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Goods sellers post upside earnings
November 20, 2012
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NEW YORK: Major sellers of discretionary goods posted upside earnings surprises at the tail-end of the earnings season.

This helped the S&P 500 stock index end the quarter about even from a year earlier. Analysts had expected companies in the index to post  the first quarterly earnings decline in three years.

Consumer discretionary stocks show signs of strength that much of the S&P 500 does not - double-digit year-over-year growth, a high percentage of companies beating analyst forecasts, and strong growth projections for coming quarters.

“Consumer sentiment has been improving steadily and this is affecting retailers to some extent, and retailers are also getting a boost from consumers getting their own fiscal matters in order,” said Bryant Evans, investment advisor and portfolio manager at Cozad Asset Management, in Champaign, Illinois.

The consumer sector’s strength is a hopeful sign for the US economy although it does not mean US growth is roaring.

Uncertainty about Washington’s wrangling over the fiscal cliff, and weak demand worldwide, could change the US outlook in a hurry.

Still, reduced exposure to Europe and other weak overseas markets helped sellers of electronics and home improvement goods outperform the rest of the equity market. With results in from most companies, S&P consumer discretionary sector earnings are up 12.1 per cent from a year ago, the only sector boasting double-digit growth.

Strong consumer sentiment in recent months has boosted retail sales. US consumer confidence rose last month to its highest level since February 2008, according to data from the Conference Board.

The household debt service ratio - an estimate of the share of debt payments to disposable personal income - fell to 10.69 per cent in the second quarter, the most recent data available, according to the Federal Reserve. It was the strongest ratio since the fourth quarter of 1993.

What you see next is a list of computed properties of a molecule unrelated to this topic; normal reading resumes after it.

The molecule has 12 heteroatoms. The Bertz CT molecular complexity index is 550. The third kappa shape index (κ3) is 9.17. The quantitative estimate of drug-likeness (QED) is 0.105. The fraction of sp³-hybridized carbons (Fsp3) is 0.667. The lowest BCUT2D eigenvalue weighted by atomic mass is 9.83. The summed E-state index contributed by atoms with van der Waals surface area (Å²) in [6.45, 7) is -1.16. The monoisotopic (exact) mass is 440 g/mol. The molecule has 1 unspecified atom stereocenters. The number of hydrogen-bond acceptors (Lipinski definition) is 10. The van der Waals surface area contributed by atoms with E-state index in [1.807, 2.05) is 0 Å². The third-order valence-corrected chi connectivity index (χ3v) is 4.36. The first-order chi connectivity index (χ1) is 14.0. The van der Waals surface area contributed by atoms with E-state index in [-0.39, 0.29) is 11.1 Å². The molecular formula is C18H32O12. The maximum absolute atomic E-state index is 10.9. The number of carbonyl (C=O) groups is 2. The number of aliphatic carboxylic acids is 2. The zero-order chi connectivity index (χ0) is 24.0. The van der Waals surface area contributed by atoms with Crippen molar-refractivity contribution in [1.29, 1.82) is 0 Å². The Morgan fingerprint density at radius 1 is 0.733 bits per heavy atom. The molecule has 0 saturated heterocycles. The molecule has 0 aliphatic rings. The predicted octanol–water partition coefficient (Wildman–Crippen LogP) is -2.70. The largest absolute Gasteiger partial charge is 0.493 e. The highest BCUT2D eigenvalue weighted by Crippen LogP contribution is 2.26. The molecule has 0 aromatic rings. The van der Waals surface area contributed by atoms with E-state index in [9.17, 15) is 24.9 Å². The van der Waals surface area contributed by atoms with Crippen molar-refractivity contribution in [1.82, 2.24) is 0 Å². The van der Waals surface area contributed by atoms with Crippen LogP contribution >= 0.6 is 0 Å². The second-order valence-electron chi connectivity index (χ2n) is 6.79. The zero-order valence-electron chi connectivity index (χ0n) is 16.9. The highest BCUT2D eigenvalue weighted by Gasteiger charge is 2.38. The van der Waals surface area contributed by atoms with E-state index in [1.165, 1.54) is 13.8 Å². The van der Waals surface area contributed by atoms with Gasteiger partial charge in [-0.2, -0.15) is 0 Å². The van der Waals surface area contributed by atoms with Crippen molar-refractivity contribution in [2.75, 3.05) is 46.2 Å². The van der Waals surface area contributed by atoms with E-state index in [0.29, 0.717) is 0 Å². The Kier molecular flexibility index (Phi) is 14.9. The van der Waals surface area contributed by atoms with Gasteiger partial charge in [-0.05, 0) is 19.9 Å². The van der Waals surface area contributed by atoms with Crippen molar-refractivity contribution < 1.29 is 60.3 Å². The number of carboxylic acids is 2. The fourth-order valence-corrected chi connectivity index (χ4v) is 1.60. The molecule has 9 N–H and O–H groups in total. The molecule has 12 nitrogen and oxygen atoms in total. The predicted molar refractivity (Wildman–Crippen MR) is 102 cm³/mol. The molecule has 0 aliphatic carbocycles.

By contrast, CEO confidence remains weak. A Business Roundtable survey released in September showed its index of CEO confidence fell to its lowest point since the third quarter of 2009.

A Thomson Reuters analysis shows earnings growth for 10 of the biggest consumer discretionary companies, including Home Depot and Target, is at 10.3 per cent.

This is much stronger than 10 S&P 500 companies with heavy international exposure such as Coca Cola Enterprises and Cisco Systems. These show earnings growth declining 2.9 per cent from a year ago.

The euro zone’s debt crisis has dragged the bloc into its second recession since 2009 in the third quarter.

S&P 500 earnings for the third quarter are flat from a year ago, even though a majority of companies have missed revenue expectations. Of companies that have reported, 61 per cent have missed revenue expectations for the third quarter.

Without consumer discretionary stocks, S&P 500 quarterly earnings would be down 1.1 per cent, Thomson Reuters data shows. Analysts had predicted the first decline in earnings since 2009.

The percentage of companies beating expectations in the sector, at 75 per cent, far surpasses the 65 per cent for the entire S&P 500, according to Thomson Reuters data. 

Shares have outperformed as well. The S&P consumer discretionary index is up 14.6 per cent for the year, while the S&P 500 is up 7.3 per cent.

On Thursday, US retailer Target one of the 10 largest consumer discretionary names by market value - posted profit that beat analysts’ expectations. Wal-Mart, the world’s biggest retailer, posted disappointing sales and said store traffic in China declined again. Wal-Mart, a consumer staples stock, derives 28 per cent of its sales from overseas.

Surprisingly strong results also came this week from clothing retailers Gap and Abercrombie & Fitch, both of which also raised their full-year outlooks. Gap’s stock had already surged this year, up 81 per cent since the end of 2011, while Abercrombie’s stock surged 30 per cent this week. Many analysts say the mostly stronger-than-expected results from retailers signal that holiday sales could be strong this season despite a sluggish US economy.

“The housing market has been posting some really really encouraging data. That should send nice ripple effects across the economy, a multiplier effect through the consumer,” said Natalie Trunow, chief investment officer of equities at Calvert Investment Management in Bethesda, Maryland, whose firm manages about $13 billion in assets.


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